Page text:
I believe that Stamford should undertake an organizational review/redesign of all of its departments to ensure that the city is structured appropriately to deliver municipal services to its citizens. This should start by aligning all departments around Charter-mandated services and reviewing all job descriptions to require the technological proficiency of all employees thereby creating greater efficiency. The way in which each individual department is structured should also be reviewed. For example, what are the 21st century skill sets needed to perform essential tasks; do the current employees in that department have that skill set? Is the manager qualified to manage and does he/she the necessary skills? Are there enough qualified employees in the department; are there too many? Can good employees be re-trained if they lack the relevant skills needed; if so, what would be the cost? Will natural employee attrition offer opportunities to bring in new talent in the short-to-mid term? Armed with this information, any organization can make appropriate decisions to ensure its success. More to the point, a well-staffed, well-structured city will be in the best position to meet all of its municipal obligations to its citizens and to deliver services in the most cost-efficient way.
I believe that the Board of Finance would benefit from closer interaction with other boards, especially the Board of Representatives, the Board of Education and the Planning Board. Timely communication always makes for better understanding of priorities. For example, the new school superintendent, Dr. Tamu Lucero, has recently started to meet with the finance board on an monthly basis, keeping us informed on special education challenges and how they are affecting the district's operating budget. This model is so much better than only hearing from the Board of Education when they come to present their budget once a year. I would certainly encourage more of this interaction. I would also work to encourage members of the Board of Representatives' fiscal committee members to attend finance board sessions so that its members can hear firsthand the rationale for the votes that the finance board takes and can share that information with their 40 members.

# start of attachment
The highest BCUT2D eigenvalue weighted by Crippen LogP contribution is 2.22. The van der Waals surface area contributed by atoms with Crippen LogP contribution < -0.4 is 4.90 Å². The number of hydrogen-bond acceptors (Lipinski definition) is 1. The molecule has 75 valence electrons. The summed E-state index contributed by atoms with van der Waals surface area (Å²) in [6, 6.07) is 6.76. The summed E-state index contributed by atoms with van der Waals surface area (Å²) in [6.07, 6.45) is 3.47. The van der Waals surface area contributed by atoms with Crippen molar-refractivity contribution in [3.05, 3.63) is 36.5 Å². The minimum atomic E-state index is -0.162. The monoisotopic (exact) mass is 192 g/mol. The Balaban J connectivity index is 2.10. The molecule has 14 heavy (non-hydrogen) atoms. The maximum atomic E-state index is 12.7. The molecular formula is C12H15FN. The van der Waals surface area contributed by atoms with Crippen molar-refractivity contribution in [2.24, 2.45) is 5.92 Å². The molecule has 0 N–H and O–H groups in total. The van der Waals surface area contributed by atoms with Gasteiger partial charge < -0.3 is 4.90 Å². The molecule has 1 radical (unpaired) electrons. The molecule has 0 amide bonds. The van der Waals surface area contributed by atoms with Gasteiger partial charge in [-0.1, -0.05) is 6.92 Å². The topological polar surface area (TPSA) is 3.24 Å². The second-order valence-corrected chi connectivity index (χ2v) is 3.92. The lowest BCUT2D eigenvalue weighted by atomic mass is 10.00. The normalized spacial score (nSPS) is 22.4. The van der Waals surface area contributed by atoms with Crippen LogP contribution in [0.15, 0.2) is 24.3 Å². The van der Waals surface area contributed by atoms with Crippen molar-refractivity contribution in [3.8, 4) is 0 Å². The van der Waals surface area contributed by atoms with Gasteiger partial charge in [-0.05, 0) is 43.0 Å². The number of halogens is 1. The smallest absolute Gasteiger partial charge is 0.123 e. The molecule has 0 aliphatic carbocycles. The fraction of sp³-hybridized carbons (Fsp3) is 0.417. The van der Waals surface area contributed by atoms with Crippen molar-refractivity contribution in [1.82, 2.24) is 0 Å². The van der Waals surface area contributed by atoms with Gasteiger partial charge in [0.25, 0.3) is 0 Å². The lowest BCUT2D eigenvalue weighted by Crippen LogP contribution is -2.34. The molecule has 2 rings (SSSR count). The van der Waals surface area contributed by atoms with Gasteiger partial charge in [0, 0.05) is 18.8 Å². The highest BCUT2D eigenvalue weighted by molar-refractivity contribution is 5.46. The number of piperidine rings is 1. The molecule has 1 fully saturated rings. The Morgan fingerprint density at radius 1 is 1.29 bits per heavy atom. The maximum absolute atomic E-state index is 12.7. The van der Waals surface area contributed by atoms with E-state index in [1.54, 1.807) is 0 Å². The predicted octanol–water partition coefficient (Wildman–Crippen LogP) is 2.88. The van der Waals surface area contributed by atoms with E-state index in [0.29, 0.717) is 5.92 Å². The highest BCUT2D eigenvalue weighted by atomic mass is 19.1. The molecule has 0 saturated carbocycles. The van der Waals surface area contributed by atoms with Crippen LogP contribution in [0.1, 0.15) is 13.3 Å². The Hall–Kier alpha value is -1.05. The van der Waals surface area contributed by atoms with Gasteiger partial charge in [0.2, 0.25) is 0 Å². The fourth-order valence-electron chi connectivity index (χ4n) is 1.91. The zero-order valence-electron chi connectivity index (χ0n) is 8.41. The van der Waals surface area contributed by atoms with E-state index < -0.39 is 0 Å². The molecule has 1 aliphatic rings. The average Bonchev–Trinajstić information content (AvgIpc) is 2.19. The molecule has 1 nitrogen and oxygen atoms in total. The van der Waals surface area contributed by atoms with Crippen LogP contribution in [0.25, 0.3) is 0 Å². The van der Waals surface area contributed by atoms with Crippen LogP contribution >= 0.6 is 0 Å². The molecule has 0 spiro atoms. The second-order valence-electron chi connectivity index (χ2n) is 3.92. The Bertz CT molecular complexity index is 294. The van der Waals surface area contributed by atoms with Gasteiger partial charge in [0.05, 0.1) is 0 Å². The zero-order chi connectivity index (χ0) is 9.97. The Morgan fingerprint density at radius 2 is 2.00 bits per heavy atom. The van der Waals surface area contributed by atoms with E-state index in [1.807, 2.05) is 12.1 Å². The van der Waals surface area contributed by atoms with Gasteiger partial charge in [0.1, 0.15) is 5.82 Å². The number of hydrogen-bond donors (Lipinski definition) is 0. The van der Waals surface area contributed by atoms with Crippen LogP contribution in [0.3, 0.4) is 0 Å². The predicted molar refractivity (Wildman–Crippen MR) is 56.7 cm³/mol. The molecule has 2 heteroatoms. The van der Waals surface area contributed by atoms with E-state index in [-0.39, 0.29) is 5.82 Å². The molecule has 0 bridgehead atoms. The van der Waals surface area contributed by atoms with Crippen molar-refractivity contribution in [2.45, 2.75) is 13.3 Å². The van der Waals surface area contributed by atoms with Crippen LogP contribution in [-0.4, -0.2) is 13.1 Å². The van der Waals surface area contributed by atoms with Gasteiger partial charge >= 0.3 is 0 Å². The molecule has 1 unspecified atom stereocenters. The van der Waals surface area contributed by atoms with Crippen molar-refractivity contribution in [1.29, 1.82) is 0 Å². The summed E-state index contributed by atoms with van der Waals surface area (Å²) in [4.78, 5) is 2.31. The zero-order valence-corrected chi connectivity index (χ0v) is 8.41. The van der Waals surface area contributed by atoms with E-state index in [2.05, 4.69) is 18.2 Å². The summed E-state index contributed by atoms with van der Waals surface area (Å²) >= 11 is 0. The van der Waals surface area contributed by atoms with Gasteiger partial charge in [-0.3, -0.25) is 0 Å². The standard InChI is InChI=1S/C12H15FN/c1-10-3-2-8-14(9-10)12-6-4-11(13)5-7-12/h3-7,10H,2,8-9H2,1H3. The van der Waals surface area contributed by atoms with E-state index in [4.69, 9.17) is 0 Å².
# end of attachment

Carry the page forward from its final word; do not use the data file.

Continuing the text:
Like most cities and states in the US, Stamford must deal with its rising structural costs and their legacies. These costs are significant piece of operating budgets and include rising employee healthcare costs, pension benefits and OPEB (other post-employment benefits) commitments. As a current member of the Board of Finance and as the chair of the Classified Employees Pension Board, I have worked hard to maximize the returns on our pension investments and worked with the administration to bring our pension obligations as close to "fully-funded as possible. Clearly, a well-performing pension fund will reduce the city's required yearly contributions, thereby reducing taxes. Together with city leadership, I will continue to apply the same efforts to reducing healthcare costs and replacing them with more efficient, cost-effective and better managed plans which will also reduce costs.
I am confident that, as a returning member of the Board of Finance, I will continue to focus on reducing structural costs, funding pension commitments through prudent portfolio investments and supporting progressive employee health coverage.